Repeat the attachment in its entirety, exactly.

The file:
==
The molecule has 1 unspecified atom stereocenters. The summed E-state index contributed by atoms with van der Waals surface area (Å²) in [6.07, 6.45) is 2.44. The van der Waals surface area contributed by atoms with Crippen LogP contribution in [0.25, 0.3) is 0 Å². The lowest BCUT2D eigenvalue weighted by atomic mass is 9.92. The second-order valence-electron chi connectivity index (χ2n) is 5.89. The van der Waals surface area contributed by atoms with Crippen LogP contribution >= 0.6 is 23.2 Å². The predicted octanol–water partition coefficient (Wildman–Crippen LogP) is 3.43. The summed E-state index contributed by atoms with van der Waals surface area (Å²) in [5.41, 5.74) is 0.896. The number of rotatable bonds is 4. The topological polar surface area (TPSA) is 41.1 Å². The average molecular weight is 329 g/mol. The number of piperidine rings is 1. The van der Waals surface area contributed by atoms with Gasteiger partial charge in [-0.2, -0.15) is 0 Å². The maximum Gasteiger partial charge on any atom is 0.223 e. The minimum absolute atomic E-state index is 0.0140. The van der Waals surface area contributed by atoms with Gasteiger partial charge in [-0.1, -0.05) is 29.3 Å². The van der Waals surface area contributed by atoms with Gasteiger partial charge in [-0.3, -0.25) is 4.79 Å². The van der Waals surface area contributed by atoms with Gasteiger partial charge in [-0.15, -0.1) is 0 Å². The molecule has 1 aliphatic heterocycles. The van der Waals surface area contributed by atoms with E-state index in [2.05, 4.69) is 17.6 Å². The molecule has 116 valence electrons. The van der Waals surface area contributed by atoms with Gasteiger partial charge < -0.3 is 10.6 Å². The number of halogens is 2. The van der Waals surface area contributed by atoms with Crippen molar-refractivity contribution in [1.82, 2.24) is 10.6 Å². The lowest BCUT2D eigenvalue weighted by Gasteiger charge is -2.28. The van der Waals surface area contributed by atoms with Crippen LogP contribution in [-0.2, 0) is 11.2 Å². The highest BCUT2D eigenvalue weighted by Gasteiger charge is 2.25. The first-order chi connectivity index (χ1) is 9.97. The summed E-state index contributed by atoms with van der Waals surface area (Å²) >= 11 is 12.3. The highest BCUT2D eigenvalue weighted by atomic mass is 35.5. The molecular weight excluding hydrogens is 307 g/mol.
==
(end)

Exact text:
The molecule has 1 unspecified atom stereocenters. The summed E-state index contributed by atoms with van der Waals surface area (Å²) in [6.07, 6.45) is 2.44. The van der Waals surface area contributed by atoms with Crippen LogP contribution in [0.25, 0.3) is 0 Å². The lowest BCUT2D eigenvalue weighted by atomic mass is 9.92. The second-order valence-electron chi connectivity index (χ2n) is 5.89. The van der Waals surface area contributed by atoms with Crippen LogP contribution >= 0.6 is 23.2 Å². The predicted octanol–water partition coefficient (Wildman–Crippen LogP) is 3.43. The summed E-state index contributed by atoms with van der Waals surface area (Å²) in [5.41, 5.74) is 0.896. The number of rotatable bonds is 4. The topological polar surface area (TPSA) is 41.1 Å². The average molecular weight is 329 g/mol. The number of piperidine rings is 1. The van der Waals surface area contributed by atoms with Gasteiger partial charge in [-0.2, -0.15) is 0 Å². The maximum Gasteiger partial charge on any atom is 0.223 e. The minimum absolute atomic E-state index is 0.0140. The van der Waals surface area contributed by atoms with Gasteiger partial charge in [-0.1, -0.05) is 29.3 Å². The van der Waals surface area contributed by atoms with Gasteiger partial charge in [-0.3, -0.25) is 4.79 Å². The van der Waals surface area contributed by atoms with Gasteiger partial charge in [-0.15, -0.1) is 0 Å². The molecule has 1 aliphatic heterocycles. The van der Waals surface area contributed by atoms with E-state index in [2.05, 4.69) is 17.6 Å². The molecule has 116 valence electrons. The van der Waals surface area contributed by atoms with Gasteiger partial charge < -0.3 is 10.6 Å². The number of halogens is 2. The van der Waals surface area contributed by atoms with Crippen molar-refractivity contribution in [1.82, 2.24) is 10.6 Å². The lowest BCUT2D eigenvalue weighted by Gasteiger charge is -2.28. The van der Waals surface area contributed by atoms with Crippen LogP contribution in [-0.2, 0) is 11.2 Å². The highest BCUT2D eigenvalue weighted by Gasteiger charge is 2.25. The first-order chi connectivity index (χ1) is 9.97. The summed E-state index contributed by atoms with van der Waals surface area (Å²) >= 11 is 12.3. The highest BCUT2D eigenvalue weighted by atomic mass is 35.5. The molecular weight excluding hydrogens is 307 g/mol.